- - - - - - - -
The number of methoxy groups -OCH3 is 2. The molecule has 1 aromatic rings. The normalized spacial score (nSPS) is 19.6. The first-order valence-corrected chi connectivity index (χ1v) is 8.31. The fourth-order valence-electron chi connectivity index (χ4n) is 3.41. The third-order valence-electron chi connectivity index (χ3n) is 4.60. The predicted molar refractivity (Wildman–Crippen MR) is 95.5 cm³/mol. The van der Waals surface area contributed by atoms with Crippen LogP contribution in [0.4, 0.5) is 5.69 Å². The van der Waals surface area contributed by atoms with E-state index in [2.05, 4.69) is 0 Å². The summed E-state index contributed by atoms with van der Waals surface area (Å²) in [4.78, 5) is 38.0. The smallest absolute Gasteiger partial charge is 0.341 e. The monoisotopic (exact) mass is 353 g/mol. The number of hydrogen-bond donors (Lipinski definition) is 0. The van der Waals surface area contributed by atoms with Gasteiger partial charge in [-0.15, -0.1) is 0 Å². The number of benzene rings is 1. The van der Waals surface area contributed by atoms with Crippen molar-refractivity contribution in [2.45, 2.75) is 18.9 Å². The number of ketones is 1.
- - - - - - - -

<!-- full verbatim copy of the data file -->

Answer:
The number of methoxy groups -OCH3 is 2. The molecule has 1 aromatic rings. The normalized spacial score (nSPS) is 19.6. The first-order valence-corrected chi connectivity index (χ1v) is 8.31. The fourth-order valence-electron chi connectivity index (χ4n) is 3.41. The third-order valence-electron chi connectivity index (χ3n) is 4.60. The predicted molar refractivity (Wildman–Crippen MR) is 95.5 cm³/mol. The van der Waals surface area contributed by atoms with Crippen LogP contribution in [0.4, 0.5) is 5.69 Å². The van der Waals surface area contributed by atoms with E-state index in [2.05, 4.69) is 0 Å². The summed E-state index contributed by atoms with van der Waals surface area (Å²) in [4.78, 5) is 38.0. The smallest absolute Gasteiger partial charge is 0.341 e. The monoisotopic (exact) mass is 353 g/mol. The number of hydrogen-bond donors (Lipinski definition) is 0. The van der Waals surface area contributed by atoms with Gasteiger partial charge in [-0.15, -0.1) is 0 Å². The number of benzene rings is 1. The van der Waals surface area contributed by atoms with Crippen molar-refractivity contribution in [2.45, 2.75) is 18.9 Å². The number of ketones is 1.